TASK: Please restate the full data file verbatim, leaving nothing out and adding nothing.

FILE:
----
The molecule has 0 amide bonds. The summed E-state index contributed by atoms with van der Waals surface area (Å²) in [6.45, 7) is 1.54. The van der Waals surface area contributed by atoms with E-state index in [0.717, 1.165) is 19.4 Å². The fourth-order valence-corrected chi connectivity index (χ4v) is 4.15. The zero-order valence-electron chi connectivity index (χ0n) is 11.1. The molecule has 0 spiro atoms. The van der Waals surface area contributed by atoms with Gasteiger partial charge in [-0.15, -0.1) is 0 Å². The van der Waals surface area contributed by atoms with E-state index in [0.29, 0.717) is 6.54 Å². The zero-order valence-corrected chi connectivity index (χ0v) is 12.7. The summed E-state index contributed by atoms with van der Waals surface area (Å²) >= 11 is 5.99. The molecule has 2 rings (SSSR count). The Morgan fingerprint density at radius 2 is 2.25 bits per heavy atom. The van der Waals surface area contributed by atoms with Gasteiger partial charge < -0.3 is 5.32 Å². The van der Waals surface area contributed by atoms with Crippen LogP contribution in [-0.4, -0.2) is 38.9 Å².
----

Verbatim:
The molecule has 0 amide bonds. The summed E-state index contributed by atoms with van der Waals surface area (Å²) in [6.45, 7) is 1.54. The van der Waals surface area contributed by atoms with E-state index in [0.717, 1.165) is 19.4 Å². The fourth-order valence-corrected chi connectivity index (χ4v) is 4.15. The zero-order valence-electron chi connectivity index (χ0n) is 11.1. The molecule has 0 spiro atoms. The van der Waals surface area contributed by atoms with Gasteiger partial charge in [-0.15, -0.1) is 0 Å². The van der Waals surface area contributed by atoms with E-state index in [0.29, 0.717) is 6.54 Å². The zero-order valence-corrected chi connectivity index (χ0v) is 12.7. The summed E-state index contributed by atoms with van der Waals surface area (Å²) >= 11 is 5.99. The molecule has 2 rings (SSSR count). The Morgan fingerprint density at radius 2 is 2.25 bits per heavy atom. The van der Waals surface area contributed by atoms with Gasteiger partial charge < -0.3 is 5.32 Å². The van der Waals surface area contributed by atoms with Crippen LogP contribution in [-0.4, -0.2) is 38.9 Å².